Children’s play is like our work, or so I have been told. Play is how a child expresses his or her individuality and explores his personality. I remember well when I was young my mother was obsessed with dolls. She loved everything about them and always hoped she would have a girl to share her hobby with. Unfortunately, I hated dolls. I loathed Barbies and the color pink. I loved any type of book I could get my hands on, roller skating, ice skating, tennis and all of my stuffed animals. One birthday, she surprised me with a doll carriage. I pretended to like it and went outside and cried. It was a piece of equipment I had no use for. My dad stepped in and told my mother to stop making me into something I wasn’t and to go out and get me a pair of ice skates I wanted. Poor mom. Ended up my brother liked the carriage better than me and strolled all his Star Wars dolls around. He denies it until this day but I was there and speak the truth.
My children have blossomed and now take play very seriously. They love their stuffed animals and can continuously be overheard using voices and creating dramas. This morning, I came out to find over 50 animals piled high on my couch. They were naked, yet again. They said they were the naked super-heros out to save the world and rescue all the animals from evil. And I still keep wondering when they are going to keep on their clothes.
I also notice how my oldest dominates playtime. He is the alpha male and in charge of the games. Joshie usually follows along happily, but when he bucks the system my oldest tries to nib the rebellion in the bud. Joshie will pick his battles and just disengage and refuse to play. That drives the older one batty, but I discovered after a little while of playing by himself, he is all too happy to compromise for a playmate.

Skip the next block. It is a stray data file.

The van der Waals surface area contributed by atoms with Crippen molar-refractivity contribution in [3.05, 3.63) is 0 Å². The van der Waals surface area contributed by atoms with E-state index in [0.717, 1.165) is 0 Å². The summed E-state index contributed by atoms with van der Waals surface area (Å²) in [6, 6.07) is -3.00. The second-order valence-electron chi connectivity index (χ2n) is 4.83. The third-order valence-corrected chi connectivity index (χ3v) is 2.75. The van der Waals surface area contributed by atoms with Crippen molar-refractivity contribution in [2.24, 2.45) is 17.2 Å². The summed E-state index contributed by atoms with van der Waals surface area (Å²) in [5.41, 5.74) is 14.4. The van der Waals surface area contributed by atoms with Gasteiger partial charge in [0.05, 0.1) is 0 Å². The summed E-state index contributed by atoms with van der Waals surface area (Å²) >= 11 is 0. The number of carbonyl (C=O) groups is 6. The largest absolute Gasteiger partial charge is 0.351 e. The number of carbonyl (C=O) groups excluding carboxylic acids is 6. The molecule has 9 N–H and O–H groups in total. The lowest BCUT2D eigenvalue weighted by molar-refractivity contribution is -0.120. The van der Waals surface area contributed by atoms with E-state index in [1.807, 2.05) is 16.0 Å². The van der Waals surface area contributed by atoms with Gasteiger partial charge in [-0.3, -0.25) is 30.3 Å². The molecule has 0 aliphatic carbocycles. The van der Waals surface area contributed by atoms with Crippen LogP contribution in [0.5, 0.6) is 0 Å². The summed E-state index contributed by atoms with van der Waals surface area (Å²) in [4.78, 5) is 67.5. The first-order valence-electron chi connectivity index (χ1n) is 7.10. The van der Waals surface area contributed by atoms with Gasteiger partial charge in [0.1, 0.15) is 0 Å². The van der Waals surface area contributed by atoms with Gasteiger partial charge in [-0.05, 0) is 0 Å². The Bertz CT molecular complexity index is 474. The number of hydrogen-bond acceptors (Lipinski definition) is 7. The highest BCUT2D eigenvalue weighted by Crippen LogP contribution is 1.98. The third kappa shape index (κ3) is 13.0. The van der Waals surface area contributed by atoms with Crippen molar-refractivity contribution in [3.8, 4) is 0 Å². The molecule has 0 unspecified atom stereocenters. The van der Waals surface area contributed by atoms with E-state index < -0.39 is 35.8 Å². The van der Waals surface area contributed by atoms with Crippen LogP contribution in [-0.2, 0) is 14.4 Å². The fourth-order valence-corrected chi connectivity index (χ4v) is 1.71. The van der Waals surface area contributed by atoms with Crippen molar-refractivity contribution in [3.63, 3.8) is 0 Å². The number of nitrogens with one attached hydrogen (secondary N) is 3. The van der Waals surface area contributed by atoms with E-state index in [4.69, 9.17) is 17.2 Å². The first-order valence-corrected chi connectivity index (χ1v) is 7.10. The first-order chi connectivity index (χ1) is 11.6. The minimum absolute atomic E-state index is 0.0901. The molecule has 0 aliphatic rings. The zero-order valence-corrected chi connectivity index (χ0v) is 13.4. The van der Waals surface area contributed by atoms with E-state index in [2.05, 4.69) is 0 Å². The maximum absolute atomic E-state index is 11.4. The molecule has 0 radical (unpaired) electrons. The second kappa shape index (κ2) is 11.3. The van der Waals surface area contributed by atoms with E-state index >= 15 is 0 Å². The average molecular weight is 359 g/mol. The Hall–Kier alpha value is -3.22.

Last week, my husband and I were in the throes of watching The Bachelorette, one of my guilty pleasures. It was very quiet in their room (warning sign) so on a commercial my husband went to check on them. I heard his baffled roar echoing through the house. When I joined him in the room, they had a pile of their stuffed animals in a heap, a toddler pair of scissors, and a bundle of fur strewn over the carpet. Proudly, they announced they were playing barber and had given everyone haircuts. All of the fuzzy monkey hair now gone, the animals seemed frozen in a state of surprise with their baldness. Joshie informed me that their hair would grow back soon. Jake said he did it so he can see their faces more clearly. Echoes of my mother flew forth: “You would look so nice if you would just cut your hair so I can see your face!”
Ah, playtime. Important for adults too. My husband used to love Sony Playstation until the kids came and sucked up his time. Now he looks longingly at dirt bikes and older motorcycles and wonders if we will ever have enough money so he can re-visit his youth and go riding. And me? I love to read and write – that is my favorite form of playtime. What I have noticed lately is the lack of playtime I see in my writing, and I have moved forward to correct this. I’ve been reading many blogs lately about the importance of the work itself and less attachment to publicity, blogging, marketing, and worrying about success. I think writers have it harder today than ever. Yes, there is much more information available to help us market our books, but I think we are in overload status. When I was writing years ago, it was just about the story. There were conferences, networking and the hardcopy of Writer’s Market to push us forward. Now, the story is so diluted with other factors it’s easy to write without any fun. And a writer continuously writing without fun is a writer that stops writing.
I enjoy my blog, actually, this is my playtime. And I am going back to core principles and am beginning to have fun again. I revisted my novella and cut out the last chapter that was technically good but written into a corner. I started the scene where I thought I would be interested, and things started working. I wrote 14 pages in two hours – the most productive I have been in a long time.
So, cheers to playtime. It should never be overrated or underestimated, no matter what age group we are in.